On a rare shaky night for Stripling, Blue Jays bats explode in win over Phillies

PHILADELPHIA — As the Toronto Blue Jays’ win total mounts, the strategic questions facing the team’s decision-makers change, sometimes overnight. But on the field, the challenge on the field remains the same: simply win.

On that front, the Blue Jays did what they had to do Tuesday, beating the Phillies in an 18-11 fight at Citizens Bank Park to improve to 84-64. Ross Stripling wasn’t at his best and Julian Merryweather made him a lot closer than he had to be, but Alejandro Kirk returned to the lineup with a walk and three singles from DH on a night when Toronto’s offense created plenty of breathing room behind. 21 hits.

It was ugly, but it counts.

Although Stripling allowed five earned runs over four innings, Teoscar Hernandez had a four-hit game and catcher Danny Jansen added three while Matt Chapman knocked down Kyle Gibson for his 27th home run of the season.

All told, a welcome lopsided win during a stressful stretch of the season. At the same time, each individual game also fits into a larger puzzle. The results of the Rays and Mariners games determine how much breathing room the Blue Jays have at the top of the AL wild card standings. Arguably more important are the results of the Yankees and Orioles games, as changing tack with either team would represent a real game changer for the Blue Jays.

“He’s so confused right now,” interim manager John Schneider said Tuesday afternoon. “It changes all the time, so I know it sounds cliche, but we’re trying to focus on the task at hand. You want to put yourself in a place to dictate your own script.”

First things first, the Blue Jays have to make the playoffs. But since FanGraphs pegged their probability of advancing at 99.6 percent before beating the Phillies, let’s assume they’ll play more than 162 this year.

Getting there is one thing. How they get there is also important. So, tactically speaking, how do the Blue Jays approach the final two weeks of the regular season?

“You make informed decisions based on where you are in the standings and where other teams are,” Schneider said.

If there’s any chance of upsetting the Yankees, the Blue Jays need to push, as a first-round bye would eliminate the risk that comes with a three-game wild-card series. The Yankees started the day 5.5 games ahead of the Blue Jays, but play three games in Toronto next week, so there’s a chance to gain head-to-head ground.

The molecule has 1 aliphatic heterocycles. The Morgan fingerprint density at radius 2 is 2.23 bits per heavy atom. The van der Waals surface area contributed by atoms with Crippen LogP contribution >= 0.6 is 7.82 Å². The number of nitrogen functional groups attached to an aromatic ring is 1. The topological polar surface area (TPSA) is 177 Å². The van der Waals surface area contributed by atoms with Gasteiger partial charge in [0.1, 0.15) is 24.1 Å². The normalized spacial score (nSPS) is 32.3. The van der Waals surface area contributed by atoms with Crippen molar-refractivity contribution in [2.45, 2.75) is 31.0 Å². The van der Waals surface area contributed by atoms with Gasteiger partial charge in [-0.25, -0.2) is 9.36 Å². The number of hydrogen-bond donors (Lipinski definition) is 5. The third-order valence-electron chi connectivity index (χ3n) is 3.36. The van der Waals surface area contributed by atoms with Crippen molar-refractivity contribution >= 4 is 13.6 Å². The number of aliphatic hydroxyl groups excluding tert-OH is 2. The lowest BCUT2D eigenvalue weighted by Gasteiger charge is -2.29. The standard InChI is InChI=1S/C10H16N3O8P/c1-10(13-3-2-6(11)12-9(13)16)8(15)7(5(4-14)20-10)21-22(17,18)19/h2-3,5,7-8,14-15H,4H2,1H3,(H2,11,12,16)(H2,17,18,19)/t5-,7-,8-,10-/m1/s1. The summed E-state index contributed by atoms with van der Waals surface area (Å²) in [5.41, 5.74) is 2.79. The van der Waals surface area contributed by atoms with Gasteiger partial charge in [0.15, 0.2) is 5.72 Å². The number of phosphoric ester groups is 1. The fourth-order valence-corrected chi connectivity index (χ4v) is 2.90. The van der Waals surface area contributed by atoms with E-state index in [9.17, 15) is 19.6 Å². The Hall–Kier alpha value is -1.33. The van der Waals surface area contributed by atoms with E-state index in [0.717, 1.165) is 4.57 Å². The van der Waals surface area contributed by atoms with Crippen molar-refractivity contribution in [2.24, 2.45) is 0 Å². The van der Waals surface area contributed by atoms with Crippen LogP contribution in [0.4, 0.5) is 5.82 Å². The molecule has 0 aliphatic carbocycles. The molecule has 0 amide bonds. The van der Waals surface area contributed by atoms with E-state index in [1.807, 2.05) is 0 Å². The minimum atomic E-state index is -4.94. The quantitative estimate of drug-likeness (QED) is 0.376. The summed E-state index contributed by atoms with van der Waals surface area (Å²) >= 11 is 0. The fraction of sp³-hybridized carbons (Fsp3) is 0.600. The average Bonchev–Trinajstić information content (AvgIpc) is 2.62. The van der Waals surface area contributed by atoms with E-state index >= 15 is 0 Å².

With that in mind, the Blue Jays could keep Alek Manoah on regular rest for Friday’s opener against the Rays and set up a possible appearance for Manoah in Wednesday’s finale against New York.

At some point in the Rays’ upcoming series, Mitch White will join the rotation, but details have yet to be determined. One scenario in play would see White, who is with the Blue Jays in Philadelphia on the taxi team, starting on Saturday.

Confirmed rotation plans

Tuesday vs. Phillies – Stripling
Wednesday vs. Phillies – Kevin Gausman

Possible rotation plans

Thursday vs. Rays – Jose Berrios
friday vs. Rays–Manoah
Saturday vs. Stripes – White
Sunday vs. Rays–Stripling

Monday vs. Yankees – Gausman
Tuesday vs. Yankees – Berrios
Wednesday vs. Yankees–Manoah

The state of the bullpen will affect the Blue Jays’ decisions, as will outcomes in other parts of the American League playoff race. For example, if the Yankees gain more ground on the Blue Jays, there’s a case for finding additional rest for Manoah. He’s already setting career innings records with each successive start and his biggest starts are yet to come.

“It’s fluid,” Schneider said. “Having options is good. Much will be dictated in the next three days.”

The Blue Jays had to use their bullpen for five innings after Stripling’s departure with Merryweather allowing five earned runs and throwing 29 pitches in his worst outing of the year.

Ideally, they’d line up Gausman and Manoah for the wild-card round, but that duo may also be needed on the final weekend of the season. Either way, it looks like the Blue Jays, Mariners and Rays are headed for an especially close endgame. The better team among those three gets home-field advantage, while the last-place finisher may have an easier path to the AL Championship Series with the AL Central winner followed by the Yankees.

Under those circumstances, the second wild-card spot is arguably the worst place to be, creating a huge incentive for the Blue Jays to keep winning. But at this point, it’s too early to think about perfecting an ending. The more they earn now, the more options they have later. In other words, let the explosions continue.

“You play to win every game,” Schneider said. “However, you want to be A) playing well, B) coming on, and C) playing well when we come on.”

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